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Carnival

 
 

During Carnival, crowds gather to catch throws from fancy floats. Epiphany, January 6, is the official end of the Christmas season, but it also kicks off Carnival season in New Orleans. Although some people use Carnival and Mardi Gras interchangeably, they are actually different things. Carnival is a time to eat, drink and be merry before the rigorous fasting and sacrifice during Lent. It is filled with parades, balls and other celebrations leading up to Mardi Gras, which is French for “Fat Tuesday.” Mardi Gras is always the Tuesday before Ash Wednesday. Carnival officially ends at midnight on Fat Tuesday and Lent begins.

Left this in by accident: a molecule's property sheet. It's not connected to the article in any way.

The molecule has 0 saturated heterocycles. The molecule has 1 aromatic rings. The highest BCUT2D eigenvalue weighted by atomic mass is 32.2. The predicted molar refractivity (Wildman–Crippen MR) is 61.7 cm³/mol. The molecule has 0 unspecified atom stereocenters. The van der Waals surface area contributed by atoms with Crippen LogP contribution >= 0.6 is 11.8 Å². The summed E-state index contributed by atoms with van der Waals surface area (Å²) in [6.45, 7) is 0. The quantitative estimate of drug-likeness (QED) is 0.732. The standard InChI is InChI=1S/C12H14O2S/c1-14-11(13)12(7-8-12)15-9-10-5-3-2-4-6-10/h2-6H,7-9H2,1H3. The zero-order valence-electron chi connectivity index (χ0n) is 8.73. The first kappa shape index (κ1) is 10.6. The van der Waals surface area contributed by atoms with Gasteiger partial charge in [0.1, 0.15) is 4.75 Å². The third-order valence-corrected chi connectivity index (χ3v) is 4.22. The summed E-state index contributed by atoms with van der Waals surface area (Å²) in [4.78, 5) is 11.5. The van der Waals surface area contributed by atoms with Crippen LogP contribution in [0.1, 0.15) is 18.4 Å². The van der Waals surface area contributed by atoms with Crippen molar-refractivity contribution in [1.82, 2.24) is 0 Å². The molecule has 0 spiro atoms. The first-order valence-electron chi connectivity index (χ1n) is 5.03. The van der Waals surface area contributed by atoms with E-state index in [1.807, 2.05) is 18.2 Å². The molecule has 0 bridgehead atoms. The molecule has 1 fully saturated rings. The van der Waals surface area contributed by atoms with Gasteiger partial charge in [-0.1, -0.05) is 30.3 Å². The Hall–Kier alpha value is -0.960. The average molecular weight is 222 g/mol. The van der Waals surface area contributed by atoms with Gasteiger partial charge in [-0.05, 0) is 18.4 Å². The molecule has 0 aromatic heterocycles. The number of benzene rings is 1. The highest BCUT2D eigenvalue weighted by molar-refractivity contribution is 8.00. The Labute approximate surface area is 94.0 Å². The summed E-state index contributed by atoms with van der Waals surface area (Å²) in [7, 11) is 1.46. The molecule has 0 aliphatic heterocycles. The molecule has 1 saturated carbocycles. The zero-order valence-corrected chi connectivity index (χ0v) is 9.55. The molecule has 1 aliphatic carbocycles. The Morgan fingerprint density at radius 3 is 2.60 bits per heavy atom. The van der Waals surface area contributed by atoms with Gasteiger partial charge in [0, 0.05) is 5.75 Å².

Phunny Phorty Fellows, a band of Twelfth Night revelers, holds its annual ride on the St. Charles Streetcar January 6, also called Twelfth Night. In recent years, they have been followed by two other streetcar parades – the Funky Uptown Krewe, also on the St. Charles line and the Société des Champs Elysée on the Rampart-St. Claude Streetcar. Joan of Arc’s birthday is also celebrated on Epiphany. The Krewe of Joan of Arc features historical characters in medieval dress parading through the French Quarter.